Earlier today, I listened to a discussion on the Diane Rehm Show about the Texas Supreme Court case involving restrictions on abortion clinics. I was struck by the distinction made between “surgical abortions” and abortions induced by taking pills, which are generally referred to as “medical abortions.”
D&C), seem aptly and, even in the rhetorical minefield of women’s health issues, objectively named. It is not clear to me that the term “medical abortions” favors either side in debates over abortion generally. On the other hand, it hardly seems a precise designation. One certainly hopes, for example, that a surgical abortion is indeed a medical procedure—performed by a real doctor in a clinical environment—rather than, say, performed by a woman at home with knitting needles.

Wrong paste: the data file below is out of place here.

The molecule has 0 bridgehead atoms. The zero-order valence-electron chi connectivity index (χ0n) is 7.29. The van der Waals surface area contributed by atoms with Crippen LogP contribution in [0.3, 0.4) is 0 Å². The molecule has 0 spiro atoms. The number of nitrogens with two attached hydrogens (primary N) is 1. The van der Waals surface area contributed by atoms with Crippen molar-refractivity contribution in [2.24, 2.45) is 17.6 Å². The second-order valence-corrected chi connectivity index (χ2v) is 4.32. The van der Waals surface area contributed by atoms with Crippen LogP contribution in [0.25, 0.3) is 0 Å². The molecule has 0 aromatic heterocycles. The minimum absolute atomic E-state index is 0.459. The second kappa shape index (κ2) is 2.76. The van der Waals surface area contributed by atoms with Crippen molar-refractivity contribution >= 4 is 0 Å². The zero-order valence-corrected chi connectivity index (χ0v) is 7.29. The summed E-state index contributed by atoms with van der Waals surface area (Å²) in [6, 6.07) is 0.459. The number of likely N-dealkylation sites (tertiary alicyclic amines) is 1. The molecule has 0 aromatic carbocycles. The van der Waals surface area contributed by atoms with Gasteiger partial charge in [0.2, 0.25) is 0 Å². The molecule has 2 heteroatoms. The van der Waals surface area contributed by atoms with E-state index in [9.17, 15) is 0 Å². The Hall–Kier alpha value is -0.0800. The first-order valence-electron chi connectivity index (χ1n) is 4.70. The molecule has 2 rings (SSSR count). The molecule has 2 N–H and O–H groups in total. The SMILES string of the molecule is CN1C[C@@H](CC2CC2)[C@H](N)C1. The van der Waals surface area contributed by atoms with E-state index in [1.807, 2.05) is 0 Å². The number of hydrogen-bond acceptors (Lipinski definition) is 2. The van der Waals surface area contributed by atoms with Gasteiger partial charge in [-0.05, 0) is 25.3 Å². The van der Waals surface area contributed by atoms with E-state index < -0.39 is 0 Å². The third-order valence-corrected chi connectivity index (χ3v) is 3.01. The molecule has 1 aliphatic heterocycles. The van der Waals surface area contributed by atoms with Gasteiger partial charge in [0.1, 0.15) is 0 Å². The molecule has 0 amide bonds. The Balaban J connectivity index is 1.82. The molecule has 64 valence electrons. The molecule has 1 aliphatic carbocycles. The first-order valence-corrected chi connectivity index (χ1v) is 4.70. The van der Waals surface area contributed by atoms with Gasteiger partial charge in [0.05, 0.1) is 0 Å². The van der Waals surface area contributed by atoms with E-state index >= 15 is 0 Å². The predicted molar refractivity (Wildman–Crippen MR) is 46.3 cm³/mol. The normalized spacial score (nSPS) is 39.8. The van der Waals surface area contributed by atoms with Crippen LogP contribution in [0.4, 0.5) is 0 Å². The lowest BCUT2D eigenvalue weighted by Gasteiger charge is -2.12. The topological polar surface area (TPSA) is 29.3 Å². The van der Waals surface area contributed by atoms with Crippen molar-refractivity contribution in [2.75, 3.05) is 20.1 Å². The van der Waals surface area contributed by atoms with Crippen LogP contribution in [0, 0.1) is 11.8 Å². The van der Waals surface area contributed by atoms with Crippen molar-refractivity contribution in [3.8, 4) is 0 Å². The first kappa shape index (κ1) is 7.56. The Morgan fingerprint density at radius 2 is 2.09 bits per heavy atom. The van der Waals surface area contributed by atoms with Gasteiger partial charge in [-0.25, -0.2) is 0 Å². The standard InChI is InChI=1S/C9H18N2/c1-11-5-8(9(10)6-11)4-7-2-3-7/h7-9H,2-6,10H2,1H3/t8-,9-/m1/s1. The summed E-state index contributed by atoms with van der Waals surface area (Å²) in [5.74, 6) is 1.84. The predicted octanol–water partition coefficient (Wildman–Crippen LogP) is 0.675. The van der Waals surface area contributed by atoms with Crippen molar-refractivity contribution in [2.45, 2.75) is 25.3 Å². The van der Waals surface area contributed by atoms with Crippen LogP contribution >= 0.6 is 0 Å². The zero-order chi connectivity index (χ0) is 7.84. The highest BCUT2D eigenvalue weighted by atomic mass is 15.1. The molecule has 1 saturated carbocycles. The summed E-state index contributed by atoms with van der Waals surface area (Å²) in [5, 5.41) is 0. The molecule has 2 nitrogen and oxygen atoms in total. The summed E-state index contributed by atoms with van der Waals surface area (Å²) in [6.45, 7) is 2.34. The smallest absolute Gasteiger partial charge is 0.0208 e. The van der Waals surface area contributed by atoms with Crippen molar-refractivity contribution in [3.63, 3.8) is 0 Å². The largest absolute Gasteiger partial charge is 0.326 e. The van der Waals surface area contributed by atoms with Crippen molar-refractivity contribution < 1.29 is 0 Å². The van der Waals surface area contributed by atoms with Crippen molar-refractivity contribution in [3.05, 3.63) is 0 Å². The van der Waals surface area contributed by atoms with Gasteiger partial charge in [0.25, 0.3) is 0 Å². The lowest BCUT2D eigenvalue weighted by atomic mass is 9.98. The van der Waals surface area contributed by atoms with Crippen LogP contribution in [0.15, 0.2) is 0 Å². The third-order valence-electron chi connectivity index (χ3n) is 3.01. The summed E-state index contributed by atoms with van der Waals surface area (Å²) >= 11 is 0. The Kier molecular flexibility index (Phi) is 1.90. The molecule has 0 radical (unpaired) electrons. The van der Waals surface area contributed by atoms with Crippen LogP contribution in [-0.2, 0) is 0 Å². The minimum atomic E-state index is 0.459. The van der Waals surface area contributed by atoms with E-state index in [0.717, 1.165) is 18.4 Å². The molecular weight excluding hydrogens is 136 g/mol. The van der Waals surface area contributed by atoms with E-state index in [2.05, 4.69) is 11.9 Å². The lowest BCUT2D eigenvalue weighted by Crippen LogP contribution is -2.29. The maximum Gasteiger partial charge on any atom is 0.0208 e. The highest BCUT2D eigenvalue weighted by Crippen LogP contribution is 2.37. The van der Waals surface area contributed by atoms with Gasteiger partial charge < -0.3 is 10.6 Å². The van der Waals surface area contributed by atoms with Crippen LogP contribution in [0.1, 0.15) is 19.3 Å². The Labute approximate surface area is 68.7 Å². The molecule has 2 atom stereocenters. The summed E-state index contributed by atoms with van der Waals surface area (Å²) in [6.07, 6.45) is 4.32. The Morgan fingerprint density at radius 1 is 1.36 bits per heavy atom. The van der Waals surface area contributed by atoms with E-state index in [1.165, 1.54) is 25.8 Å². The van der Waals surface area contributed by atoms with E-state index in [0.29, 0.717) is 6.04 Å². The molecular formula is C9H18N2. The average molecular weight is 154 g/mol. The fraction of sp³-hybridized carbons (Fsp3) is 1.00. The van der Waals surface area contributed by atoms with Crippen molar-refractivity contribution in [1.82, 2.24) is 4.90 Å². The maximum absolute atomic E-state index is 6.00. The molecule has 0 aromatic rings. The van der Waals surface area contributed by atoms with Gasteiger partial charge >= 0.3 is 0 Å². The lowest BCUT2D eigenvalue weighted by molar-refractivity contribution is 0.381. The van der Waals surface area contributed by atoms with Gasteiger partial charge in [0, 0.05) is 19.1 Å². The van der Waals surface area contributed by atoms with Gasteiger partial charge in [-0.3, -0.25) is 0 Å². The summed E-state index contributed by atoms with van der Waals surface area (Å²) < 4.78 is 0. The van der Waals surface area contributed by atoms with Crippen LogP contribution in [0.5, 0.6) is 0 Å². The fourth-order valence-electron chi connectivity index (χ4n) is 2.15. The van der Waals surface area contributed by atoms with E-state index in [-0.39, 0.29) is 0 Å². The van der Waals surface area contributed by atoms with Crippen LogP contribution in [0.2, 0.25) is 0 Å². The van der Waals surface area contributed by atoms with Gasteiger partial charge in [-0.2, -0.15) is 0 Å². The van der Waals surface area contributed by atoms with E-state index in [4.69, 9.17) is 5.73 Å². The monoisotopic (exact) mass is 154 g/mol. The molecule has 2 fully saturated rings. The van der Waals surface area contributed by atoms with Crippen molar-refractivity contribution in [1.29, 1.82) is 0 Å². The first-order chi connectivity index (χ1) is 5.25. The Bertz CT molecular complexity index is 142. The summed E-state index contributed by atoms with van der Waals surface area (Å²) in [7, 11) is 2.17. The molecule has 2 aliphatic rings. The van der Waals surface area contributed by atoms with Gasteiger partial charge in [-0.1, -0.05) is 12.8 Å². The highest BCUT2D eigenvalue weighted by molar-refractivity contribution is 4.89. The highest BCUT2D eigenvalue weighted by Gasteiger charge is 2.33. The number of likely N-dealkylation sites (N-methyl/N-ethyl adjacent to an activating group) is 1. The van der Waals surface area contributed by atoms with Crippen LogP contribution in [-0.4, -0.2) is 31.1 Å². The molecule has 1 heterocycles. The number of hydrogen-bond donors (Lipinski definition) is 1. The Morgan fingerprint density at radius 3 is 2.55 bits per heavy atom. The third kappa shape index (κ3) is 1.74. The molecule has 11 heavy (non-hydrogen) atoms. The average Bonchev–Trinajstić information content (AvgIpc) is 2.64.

We should have a more specific term for abortions effected by the likes of RU-486. I suggest that, rather than “medical abortion,” we should use a term like “medicinal abortion” or “pharmaceutical abortion.”
I wonder how “medical abortion” became synonymous with abortion-by-pill.
Update, 3/30/2016. The FDA has just changed the label instructions for RU-486 (mifepristone). The American Congress of Obstetricians and Gynecologists released a statement that refers to “medication abortion,” which is surely a more precise term than “medical abortion.”